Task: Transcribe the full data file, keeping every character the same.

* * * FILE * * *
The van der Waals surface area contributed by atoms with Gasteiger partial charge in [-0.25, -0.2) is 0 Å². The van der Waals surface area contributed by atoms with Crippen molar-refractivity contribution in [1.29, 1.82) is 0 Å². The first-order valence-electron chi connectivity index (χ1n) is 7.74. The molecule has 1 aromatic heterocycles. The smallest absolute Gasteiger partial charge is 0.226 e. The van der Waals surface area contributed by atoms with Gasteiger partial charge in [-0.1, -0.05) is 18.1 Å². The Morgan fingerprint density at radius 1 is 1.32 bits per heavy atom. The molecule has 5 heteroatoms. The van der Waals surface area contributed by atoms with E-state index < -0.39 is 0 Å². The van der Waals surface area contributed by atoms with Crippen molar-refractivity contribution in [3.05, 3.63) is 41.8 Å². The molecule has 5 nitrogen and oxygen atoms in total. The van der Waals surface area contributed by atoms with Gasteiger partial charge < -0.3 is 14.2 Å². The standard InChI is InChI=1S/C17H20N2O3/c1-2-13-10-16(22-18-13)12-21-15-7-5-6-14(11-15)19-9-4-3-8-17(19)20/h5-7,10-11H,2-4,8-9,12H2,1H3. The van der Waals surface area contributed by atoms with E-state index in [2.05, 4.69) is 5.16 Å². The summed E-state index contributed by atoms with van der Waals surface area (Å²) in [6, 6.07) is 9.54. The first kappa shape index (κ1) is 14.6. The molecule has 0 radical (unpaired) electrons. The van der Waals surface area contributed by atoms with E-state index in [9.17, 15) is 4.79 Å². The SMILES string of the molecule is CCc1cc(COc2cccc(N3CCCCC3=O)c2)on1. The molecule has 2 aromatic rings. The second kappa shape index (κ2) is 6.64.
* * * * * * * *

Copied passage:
The van der Waals surface area contributed by atoms with Gasteiger partial charge in [-0.25, -0.2) is 0 Å². The van der Waals surface area contributed by atoms with Crippen molar-refractivity contribution in [1.29, 1.82) is 0 Å². The first-order valence-electron chi connectivity index (χ1n) is 7.74. The molecule has 1 aromatic heterocycles. The smallest absolute Gasteiger partial charge is 0.226 e. The van der Waals surface area contributed by atoms with Gasteiger partial charge in [-0.1, -0.05) is 18.1 Å². The Morgan fingerprint density at radius 1 is 1.32 bits per heavy atom. The molecule has 5 heteroatoms. The van der Waals surface area contributed by atoms with E-state index < -0.39 is 0 Å². The van der Waals surface area contributed by atoms with Crippen molar-refractivity contribution in [3.05, 3.63) is 41.8 Å². The molecule has 5 nitrogen and oxygen atoms in total. The van der Waals surface area contributed by atoms with Gasteiger partial charge < -0.3 is 14.2 Å². The standard InChI is InChI=1S/C17H20N2O3/c1-2-13-10-16(22-18-13)12-21-15-7-5-6-14(11-15)19-9-4-3-8-17(19)20/h5-7,10-11H,2-4,8-9,12H2,1H3. The van der Waals surface area contributed by atoms with E-state index in [2.05, 4.69) is 5.16 Å². The summed E-state index contributed by atoms with van der Waals surface area (Å²) in [6, 6.07) is 9.54. The first kappa shape index (κ1) is 14.6. The molecule has 0 radical (unpaired) electrons. The van der Waals surface area contributed by atoms with E-state index in [9.17, 15) is 4.79 Å². The SMILES string of the molecule is CCc1cc(COc2cccc(N3CCCCC3=O)c2)on1. The molecule has 2 aromatic rings. The second kappa shape index (κ2) is 6.64.